Using his pen again in “this year of action,” President Obama today signed an executive order to ease the burden of student debt at the expense of “millionaires.”
For those working in public service or the government, any remaining debt is forgiven after 10 years. An estimated 5 million more borrowers will become eligible under the new plan. Before today, only those who took out loans after 2007 were entitled to “Pay as You Earn” benefits.
To finance the program, Obama proposed closing “tax loopholes” for the wealthy, or what he called “millionaires.”
“This should be a no-brainer,” he said today at the White House, attacking Republicans in Congress for opposing the idea. “It would be scandalous if we allowed those kinds of tax loopholes for the very, very fortunate to survive while students are having trouble just getting started in their lives.”
House Speaker John Boehner responded with a statement saying, “Today’s much-hyped loophole closure does nothing to reduce the cost of pursuing a higher education, or improve access to federal student loans—nor will it help millions of recent graduates struggling to find jobs in the Obama economy.”
Obama’s decision to bypass Congress with an executive order snubs Senate Republicans who are debating alternative solutions they believe would address the fundamental causes of rising tuition costs.
Instead of addressing the root of the problem, they argue that granting more students access to federal education subsidies gives colleges and universities the green light to continue raising tuition costs.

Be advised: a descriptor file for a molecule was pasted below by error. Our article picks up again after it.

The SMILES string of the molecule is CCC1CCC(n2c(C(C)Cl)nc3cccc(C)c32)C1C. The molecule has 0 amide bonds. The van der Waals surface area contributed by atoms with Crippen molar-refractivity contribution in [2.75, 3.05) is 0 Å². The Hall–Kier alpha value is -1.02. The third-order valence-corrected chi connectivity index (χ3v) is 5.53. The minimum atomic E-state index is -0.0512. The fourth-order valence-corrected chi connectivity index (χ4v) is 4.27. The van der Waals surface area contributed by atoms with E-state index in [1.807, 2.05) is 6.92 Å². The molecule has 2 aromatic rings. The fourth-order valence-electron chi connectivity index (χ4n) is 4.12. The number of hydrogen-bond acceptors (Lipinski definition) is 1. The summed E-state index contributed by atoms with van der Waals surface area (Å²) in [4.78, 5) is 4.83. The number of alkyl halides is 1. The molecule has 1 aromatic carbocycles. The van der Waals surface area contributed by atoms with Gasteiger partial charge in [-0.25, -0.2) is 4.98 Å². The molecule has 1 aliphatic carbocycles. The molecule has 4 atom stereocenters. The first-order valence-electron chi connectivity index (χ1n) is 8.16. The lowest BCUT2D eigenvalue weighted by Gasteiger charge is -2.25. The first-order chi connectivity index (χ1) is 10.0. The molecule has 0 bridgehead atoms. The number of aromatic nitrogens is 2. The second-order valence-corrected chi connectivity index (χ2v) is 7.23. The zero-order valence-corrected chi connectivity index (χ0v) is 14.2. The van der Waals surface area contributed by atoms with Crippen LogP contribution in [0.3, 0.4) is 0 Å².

“Repayment caps such as those offered through IBR and other policies put no downward pressure on college prices,” said Lindsey Burke, the Will Skillman education fellow at The Heritage Foundation.
Burke said the federal subsidies shift the responsibility of paying for higher education from the student to the taxpayer. She told The Daily Signal:
“Transferring the burden of student loan financing from university graduates—who will earn significantly more over the course of a lifetime than someone with a high school diploma—to the three-quarters of taxpayers who do not hold bachelor’s degrees is inequitable.”
Obama said the financial burden of the new “Pay as You Earn” installments will fall on “millionaires,” meaning higher income taxes for higher earners. “I want Americans to pay attention to see where their lawmakers’ priorities lie here: lower tax bills for millionaires, or lower student loan bills for the middle class.”
Education Secretary Arne Duncan told reporters at the White House that the administration doesn’t currently know how much the expanded payment cap will cost. “We’ll figure that out on the back end.”
Over the past 30 years, average tuition at a public four-year college has more than tripled, the White House said, while family income has largely remained stagnant. An analysis by the Federal Reserve Bank of New York found that recent college graduates in the United States face a more challenging job market, which has left them overqualified and underemployed.
Sen. Lamar Alexander, R-Tenn., ranking member of the Senate Committee on Health, Education, Labor, and Pensions, said the president’s time would be better spent on measures to increase employment. “Republicans are ready to offer and debate our proposals to create more good jobs and to create better schools which mean better jobs,” Alexander said.
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